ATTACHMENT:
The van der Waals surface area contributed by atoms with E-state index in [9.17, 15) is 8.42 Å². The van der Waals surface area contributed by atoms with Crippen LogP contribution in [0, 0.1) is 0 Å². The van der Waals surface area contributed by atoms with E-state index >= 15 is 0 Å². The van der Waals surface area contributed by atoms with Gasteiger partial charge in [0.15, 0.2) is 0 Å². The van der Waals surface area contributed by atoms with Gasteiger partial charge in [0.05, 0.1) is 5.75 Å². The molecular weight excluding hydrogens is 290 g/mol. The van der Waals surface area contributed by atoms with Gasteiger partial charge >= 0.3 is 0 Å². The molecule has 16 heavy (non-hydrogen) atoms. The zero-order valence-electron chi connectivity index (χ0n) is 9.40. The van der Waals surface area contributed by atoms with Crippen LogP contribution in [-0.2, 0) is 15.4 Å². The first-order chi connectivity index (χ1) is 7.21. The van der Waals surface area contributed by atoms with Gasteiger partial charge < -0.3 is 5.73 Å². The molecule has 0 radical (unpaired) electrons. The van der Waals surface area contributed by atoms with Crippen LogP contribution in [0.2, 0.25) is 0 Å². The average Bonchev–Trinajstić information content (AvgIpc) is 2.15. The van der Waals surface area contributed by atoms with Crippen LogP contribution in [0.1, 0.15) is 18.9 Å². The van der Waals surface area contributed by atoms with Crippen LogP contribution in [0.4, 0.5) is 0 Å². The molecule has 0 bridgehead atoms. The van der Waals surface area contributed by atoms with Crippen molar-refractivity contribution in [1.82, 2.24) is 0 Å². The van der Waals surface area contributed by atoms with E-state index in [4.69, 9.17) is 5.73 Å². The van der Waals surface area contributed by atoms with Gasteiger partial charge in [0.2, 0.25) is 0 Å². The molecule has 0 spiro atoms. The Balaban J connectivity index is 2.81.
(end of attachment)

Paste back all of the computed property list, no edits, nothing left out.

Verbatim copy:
The van der Waals surface area contributed by atoms with E-state index in [9.17, 15) is 8.42 Å². The van der Waals surface area contributed by atoms with Crippen LogP contribution in [0, 0.1) is 0 Å². The van der Waals surface area contributed by atoms with E-state index >= 15 is 0 Å². The van der Waals surface area contributed by atoms with Gasteiger partial charge in [0.15, 0.2) is 0 Å². The van der Waals surface area contributed by atoms with Gasteiger partial charge in [0.05, 0.1) is 5.75 Å². The molecular weight excluding hydrogens is 290 g/mol. The van der Waals surface area contributed by atoms with Gasteiger partial charge >= 0.3 is 0 Å². The molecule has 16 heavy (non-hydrogen) atoms. The zero-order valence-electron chi connectivity index (χ0n) is 9.40. The van der Waals surface area contributed by atoms with Crippen LogP contribution in [-0.2, 0) is 15.4 Å². The first-order chi connectivity index (χ1) is 7.21. The van der Waals surface area contributed by atoms with Gasteiger partial charge < -0.3 is 5.73 Å². The molecule has 0 radical (unpaired) electrons. The van der Waals surface area contributed by atoms with Crippen LogP contribution in [0.2, 0.25) is 0 Å². The average Bonchev–Trinajstić information content (AvgIpc) is 2.15. The van der Waals surface area contributed by atoms with Crippen LogP contribution in [0.1, 0.15) is 18.9 Å². The van der Waals surface area contributed by atoms with Crippen LogP contribution in [0.4, 0.5) is 0 Å². The molecule has 0 bridgehead atoms. The van der Waals surface area contributed by atoms with Crippen molar-refractivity contribution in [1.82, 2.24) is 0 Å². The van der Waals surface area contributed by atoms with E-state index in [4.69, 9.17) is 5.73 Å². The van der Waals surface area contributed by atoms with Gasteiger partial charge in [0.2, 0.25) is 0 Å². The molecule has 0 spiro atoms. The Balaban J connectivity index is 2.81.